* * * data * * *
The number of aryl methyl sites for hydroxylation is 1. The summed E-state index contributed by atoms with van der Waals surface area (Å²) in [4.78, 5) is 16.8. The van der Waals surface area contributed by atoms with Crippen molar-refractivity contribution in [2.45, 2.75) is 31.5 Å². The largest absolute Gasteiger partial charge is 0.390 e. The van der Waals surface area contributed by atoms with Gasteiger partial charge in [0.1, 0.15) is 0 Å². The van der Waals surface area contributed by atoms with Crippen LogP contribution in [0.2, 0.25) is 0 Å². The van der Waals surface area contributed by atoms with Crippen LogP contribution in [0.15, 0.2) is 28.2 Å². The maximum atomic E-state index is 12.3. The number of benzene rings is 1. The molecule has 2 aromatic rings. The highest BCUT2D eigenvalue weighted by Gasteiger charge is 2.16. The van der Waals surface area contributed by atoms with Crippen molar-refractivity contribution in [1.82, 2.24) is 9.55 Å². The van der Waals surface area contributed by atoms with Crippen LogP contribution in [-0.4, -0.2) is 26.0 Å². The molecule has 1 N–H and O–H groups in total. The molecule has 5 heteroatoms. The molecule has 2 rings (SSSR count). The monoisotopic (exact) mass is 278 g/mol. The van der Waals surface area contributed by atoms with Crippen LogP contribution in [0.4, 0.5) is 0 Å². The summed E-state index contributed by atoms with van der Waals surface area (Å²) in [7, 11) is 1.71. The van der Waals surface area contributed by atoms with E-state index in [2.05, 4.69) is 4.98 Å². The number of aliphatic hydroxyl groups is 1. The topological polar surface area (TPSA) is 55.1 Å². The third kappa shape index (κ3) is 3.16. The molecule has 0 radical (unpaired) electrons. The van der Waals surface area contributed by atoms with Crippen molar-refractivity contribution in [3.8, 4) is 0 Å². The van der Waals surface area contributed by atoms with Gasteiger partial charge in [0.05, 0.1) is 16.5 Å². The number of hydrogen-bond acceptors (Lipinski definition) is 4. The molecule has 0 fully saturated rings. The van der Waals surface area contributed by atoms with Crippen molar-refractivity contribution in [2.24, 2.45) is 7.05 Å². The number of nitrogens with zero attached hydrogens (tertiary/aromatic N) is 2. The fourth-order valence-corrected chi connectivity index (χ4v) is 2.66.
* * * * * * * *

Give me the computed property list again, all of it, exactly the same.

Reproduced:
The number of aryl methyl sites for hydroxylation is 1. The summed E-state index contributed by atoms with van der Waals surface area (Å²) in [4.78, 5) is 16.8. The van der Waals surface area contributed by atoms with Crippen molar-refractivity contribution in [2.45, 2.75) is 31.5 Å². The largest absolute Gasteiger partial charge is 0.390 e. The van der Waals surface area contributed by atoms with Gasteiger partial charge in [0.1, 0.15) is 0 Å². The van der Waals surface area contributed by atoms with Crippen LogP contribution in [0.2, 0.25) is 0 Å². The van der Waals surface area contributed by atoms with Crippen LogP contribution in [0.15, 0.2) is 28.2 Å². The maximum atomic E-state index is 12.3. The number of benzene rings is 1. The molecule has 2 aromatic rings. The highest BCUT2D eigenvalue weighted by Gasteiger charge is 2.16. The van der Waals surface area contributed by atoms with Crippen molar-refractivity contribution in [1.82, 2.24) is 9.55 Å². The van der Waals surface area contributed by atoms with Crippen LogP contribution in [-0.4, -0.2) is 26.0 Å². The molecule has 1 N–H and O–H groups in total. The molecule has 5 heteroatoms. The molecule has 2 rings (SSSR count). The monoisotopic (exact) mass is 278 g/mol. The van der Waals surface area contributed by atoms with Crippen LogP contribution in [0.4, 0.5) is 0 Å². The summed E-state index contributed by atoms with van der Waals surface area (Å²) in [7, 11) is 1.71. The van der Waals surface area contributed by atoms with E-state index in [2.05, 4.69) is 4.98 Å². The number of aliphatic hydroxyl groups is 1. The topological polar surface area (TPSA) is 55.1 Å². The third kappa shape index (κ3) is 3.16. The molecule has 0 radical (unpaired) electrons. The van der Waals surface area contributed by atoms with Crippen molar-refractivity contribution in [3.8, 4) is 0 Å². The van der Waals surface area contributed by atoms with Gasteiger partial charge in [0.05, 0.1) is 16.5 Å². The number of hydrogen-bond acceptors (Lipinski definition) is 4. The molecule has 0 fully saturated rings. The van der Waals surface area contributed by atoms with Crippen molar-refractivity contribution in [2.24, 2.45) is 7.05 Å². The number of nitrogens with zero attached hydrogens (tertiary/aromatic N) is 2. The fourth-order valence-corrected chi connectivity index (χ4v) is 2.66.